Dubya-Tony are no longer there, but their cause lives on

The current shambles in the Middle East came about as a direct consequence of the criminal invasion of Iraq in 2003.

There’s no point arguing about this: sensible people know it anyway, and the neocon fanatics will remain deaf to reason and blind to facts no matter what.

The immediate question is how to handle the situation, now it has arisen. What do we do next? More important, what should we not do?

One doesn’t have to know the difference between Shiite and a trip to the lavatory to answer this question. Good old common sense will suffice.

The invasion set the whole region on fire, and there’s little we can do now to extinguish it. Our first concern ought to be not to let the Arab Spring turn into a nuclear winter.

Again, preventing a homemade dirty bomb from going off in the middle of a Western capital is worth an effort, but it’s likely to be futile.

With the European countries having lost control of their borders de jure, and the USA de facto, it’s unrealistic to expect our police to be able to examine every suspicious-looking suitcase carried by every swarthy-looking person.

Partly this is because singling out swarthy-looking persons for such treatment will result in crippling lawsuits faster than you can say ‘racial discrimination’. Either our policemen check all suitcases or they check none, and the former is a logistic impossibility.

Hence the doomsayers predicting an imminent terrorist act somewhere in the West are probably right. The nest has been poked, and the hornets are buzzing all over the place.

The cause to which we must devote all our efforts is keeping factory-made nuclear weapons away from Muslim states likely to use them. In the most immediate future, this means Iran.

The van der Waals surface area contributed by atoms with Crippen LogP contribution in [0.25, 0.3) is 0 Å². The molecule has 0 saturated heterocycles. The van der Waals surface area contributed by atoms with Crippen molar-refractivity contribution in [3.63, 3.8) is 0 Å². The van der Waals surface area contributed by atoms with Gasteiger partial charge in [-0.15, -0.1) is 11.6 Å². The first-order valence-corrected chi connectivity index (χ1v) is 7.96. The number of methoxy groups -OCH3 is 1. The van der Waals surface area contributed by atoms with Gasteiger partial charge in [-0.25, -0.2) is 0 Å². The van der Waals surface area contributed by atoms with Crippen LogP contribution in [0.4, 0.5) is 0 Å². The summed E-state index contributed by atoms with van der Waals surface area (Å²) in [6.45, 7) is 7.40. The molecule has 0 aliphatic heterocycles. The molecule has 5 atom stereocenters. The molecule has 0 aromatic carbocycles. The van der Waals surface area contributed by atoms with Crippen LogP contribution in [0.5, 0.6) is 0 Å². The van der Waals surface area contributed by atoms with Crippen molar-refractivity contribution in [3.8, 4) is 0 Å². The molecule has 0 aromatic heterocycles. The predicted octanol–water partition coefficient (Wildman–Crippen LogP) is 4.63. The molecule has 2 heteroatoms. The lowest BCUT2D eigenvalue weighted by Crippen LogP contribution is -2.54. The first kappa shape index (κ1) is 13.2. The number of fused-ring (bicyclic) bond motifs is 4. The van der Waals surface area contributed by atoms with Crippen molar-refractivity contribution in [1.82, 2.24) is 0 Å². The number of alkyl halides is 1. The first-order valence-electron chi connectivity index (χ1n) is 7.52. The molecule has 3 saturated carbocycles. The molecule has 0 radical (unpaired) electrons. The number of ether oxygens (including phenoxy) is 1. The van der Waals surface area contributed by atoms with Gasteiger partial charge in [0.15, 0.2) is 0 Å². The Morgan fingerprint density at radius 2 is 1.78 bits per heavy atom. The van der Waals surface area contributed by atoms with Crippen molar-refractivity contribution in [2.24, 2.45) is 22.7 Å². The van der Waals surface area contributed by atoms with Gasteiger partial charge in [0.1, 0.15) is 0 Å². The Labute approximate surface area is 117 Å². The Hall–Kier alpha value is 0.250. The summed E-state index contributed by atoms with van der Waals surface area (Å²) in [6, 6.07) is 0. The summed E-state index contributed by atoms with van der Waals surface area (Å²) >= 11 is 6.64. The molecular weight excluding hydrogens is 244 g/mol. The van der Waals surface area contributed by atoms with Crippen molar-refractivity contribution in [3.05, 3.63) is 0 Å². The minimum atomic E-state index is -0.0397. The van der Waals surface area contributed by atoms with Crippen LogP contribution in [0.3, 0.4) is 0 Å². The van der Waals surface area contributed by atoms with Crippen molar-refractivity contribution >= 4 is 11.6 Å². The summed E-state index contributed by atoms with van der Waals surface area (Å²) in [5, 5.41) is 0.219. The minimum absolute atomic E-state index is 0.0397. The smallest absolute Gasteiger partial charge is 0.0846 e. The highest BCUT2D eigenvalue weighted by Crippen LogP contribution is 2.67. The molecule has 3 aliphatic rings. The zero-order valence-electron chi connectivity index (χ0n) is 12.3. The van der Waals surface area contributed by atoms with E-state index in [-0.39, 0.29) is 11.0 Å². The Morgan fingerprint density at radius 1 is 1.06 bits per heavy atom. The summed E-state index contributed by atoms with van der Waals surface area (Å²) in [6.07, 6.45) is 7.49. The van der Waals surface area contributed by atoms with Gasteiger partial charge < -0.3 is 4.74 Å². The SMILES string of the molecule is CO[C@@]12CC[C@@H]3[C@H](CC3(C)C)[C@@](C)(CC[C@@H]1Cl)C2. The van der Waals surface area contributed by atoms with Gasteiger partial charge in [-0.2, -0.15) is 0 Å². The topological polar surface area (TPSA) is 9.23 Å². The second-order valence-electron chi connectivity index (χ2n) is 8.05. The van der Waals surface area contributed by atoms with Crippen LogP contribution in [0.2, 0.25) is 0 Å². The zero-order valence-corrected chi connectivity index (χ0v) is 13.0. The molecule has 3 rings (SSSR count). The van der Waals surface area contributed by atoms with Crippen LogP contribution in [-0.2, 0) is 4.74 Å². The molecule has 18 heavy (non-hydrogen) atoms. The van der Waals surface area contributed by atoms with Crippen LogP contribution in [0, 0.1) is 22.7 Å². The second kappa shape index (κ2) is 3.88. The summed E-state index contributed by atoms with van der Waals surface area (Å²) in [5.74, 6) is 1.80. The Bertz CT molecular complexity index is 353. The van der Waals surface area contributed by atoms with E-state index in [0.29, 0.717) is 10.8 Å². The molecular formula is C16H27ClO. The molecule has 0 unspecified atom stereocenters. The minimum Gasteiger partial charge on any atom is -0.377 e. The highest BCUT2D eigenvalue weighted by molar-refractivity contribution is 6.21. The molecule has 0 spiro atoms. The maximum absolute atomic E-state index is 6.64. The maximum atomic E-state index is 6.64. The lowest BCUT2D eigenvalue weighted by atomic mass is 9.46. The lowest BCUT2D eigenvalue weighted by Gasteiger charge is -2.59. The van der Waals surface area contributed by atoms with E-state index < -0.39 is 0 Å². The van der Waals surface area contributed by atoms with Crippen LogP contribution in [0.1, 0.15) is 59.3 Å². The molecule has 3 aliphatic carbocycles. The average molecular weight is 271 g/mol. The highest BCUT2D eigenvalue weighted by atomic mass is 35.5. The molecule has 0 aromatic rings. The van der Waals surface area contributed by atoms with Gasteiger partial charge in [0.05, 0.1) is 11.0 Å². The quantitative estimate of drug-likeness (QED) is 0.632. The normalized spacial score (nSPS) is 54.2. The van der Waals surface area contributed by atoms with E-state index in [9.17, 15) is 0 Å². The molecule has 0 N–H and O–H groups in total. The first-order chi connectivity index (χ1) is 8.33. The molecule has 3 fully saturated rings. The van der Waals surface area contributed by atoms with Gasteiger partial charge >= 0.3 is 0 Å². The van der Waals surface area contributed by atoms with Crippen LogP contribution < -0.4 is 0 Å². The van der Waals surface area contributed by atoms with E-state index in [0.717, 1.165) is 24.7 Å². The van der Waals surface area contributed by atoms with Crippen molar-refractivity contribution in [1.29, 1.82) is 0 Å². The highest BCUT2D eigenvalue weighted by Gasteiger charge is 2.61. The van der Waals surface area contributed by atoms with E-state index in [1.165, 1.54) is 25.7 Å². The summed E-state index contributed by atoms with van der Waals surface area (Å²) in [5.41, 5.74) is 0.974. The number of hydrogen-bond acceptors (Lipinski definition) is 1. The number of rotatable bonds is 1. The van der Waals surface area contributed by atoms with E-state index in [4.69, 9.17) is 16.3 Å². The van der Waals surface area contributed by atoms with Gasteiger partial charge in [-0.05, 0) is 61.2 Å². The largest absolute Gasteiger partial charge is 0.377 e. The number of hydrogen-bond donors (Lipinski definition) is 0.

Thanks to earlier American blunders, the arguably nasty but generally pro-Western Shah was in 1977 replaced by Muslim fanatics, who remain in power to this day. Since then they’ve been hatching all sorts of madcap plans that can be summed up with one word: murder.

The potential victims cover a broad spectrum: every Israeli goes without saying, but then there are also Sunnis, Westerners, Christians, infidels, apostates, Iraqis, anyone who disputes Iran’s leadership of the Muslim world and so forth.

The list is long but, without nuclear weapons, Iran’s reach is short. Granted, some of the entries in the hit list can be dealt with without such weapons. An AK would suffice or, for old times’ sake, a scimitar.

But neither Israel nor the West can be defeated, or even grievously hurt, with conventional weapons, and without those targets the list looks woefully incomplete. That’s why a nuclear capability is a must for the ayatollahs, and that’s why they’ve been striving to acquire it with their characteristic combination of fanaticism and stealth.

When Iraq harboured similar ambitions, the Israeli Air Force took out the Osirak nuclear reactor in a daring 1981 raid. Since then the possibility of Iraq developing a nuclear capability has existed only in the fevered imaginations, and mendacious propaganda, of the Dubya-Tony set.